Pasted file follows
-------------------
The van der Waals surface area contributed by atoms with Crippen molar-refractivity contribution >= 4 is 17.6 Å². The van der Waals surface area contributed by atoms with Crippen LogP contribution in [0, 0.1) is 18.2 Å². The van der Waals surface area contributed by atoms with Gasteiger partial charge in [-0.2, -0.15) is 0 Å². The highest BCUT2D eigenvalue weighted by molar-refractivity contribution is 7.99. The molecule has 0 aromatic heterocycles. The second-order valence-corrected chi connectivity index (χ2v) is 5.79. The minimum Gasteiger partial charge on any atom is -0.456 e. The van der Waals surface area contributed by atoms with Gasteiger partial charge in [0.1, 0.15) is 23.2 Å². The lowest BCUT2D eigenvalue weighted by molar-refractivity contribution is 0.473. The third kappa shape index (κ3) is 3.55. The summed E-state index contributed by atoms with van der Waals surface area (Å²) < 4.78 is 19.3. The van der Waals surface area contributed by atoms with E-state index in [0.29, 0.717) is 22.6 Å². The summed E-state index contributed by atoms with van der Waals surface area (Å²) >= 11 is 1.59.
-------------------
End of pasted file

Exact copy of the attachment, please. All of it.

The van der Waals surface area contributed by atoms with Crippen molar-refractivity contribution >= 4 is 17.6 Å². The van der Waals surface area contributed by atoms with Crippen LogP contribution in [0, 0.1) is 18.2 Å². The van der Waals surface area contributed by atoms with Gasteiger partial charge in [-0.2, -0.15) is 0 Å². The highest BCUT2D eigenvalue weighted by molar-refractivity contribution is 7.99. The molecule has 0 aromatic heterocycles. The second-order valence-corrected chi connectivity index (χ2v) is 5.79. The minimum Gasteiger partial charge on any atom is -0.456 e. The van der Waals surface area contributed by atoms with Gasteiger partial charge in [0.1, 0.15) is 23.2 Å². The lowest BCUT2D eigenvalue weighted by molar-refractivity contribution is 0.473. The third kappa shape index (κ3) is 3.55. The summed E-state index contributed by atoms with van der Waals surface area (Å²) < 4.78 is 19.3. The van der Waals surface area contributed by atoms with E-state index in [0.29, 0.717) is 22.6 Å². The summed E-state index contributed by atoms with van der Waals surface area (Å²) >= 11 is 1.59.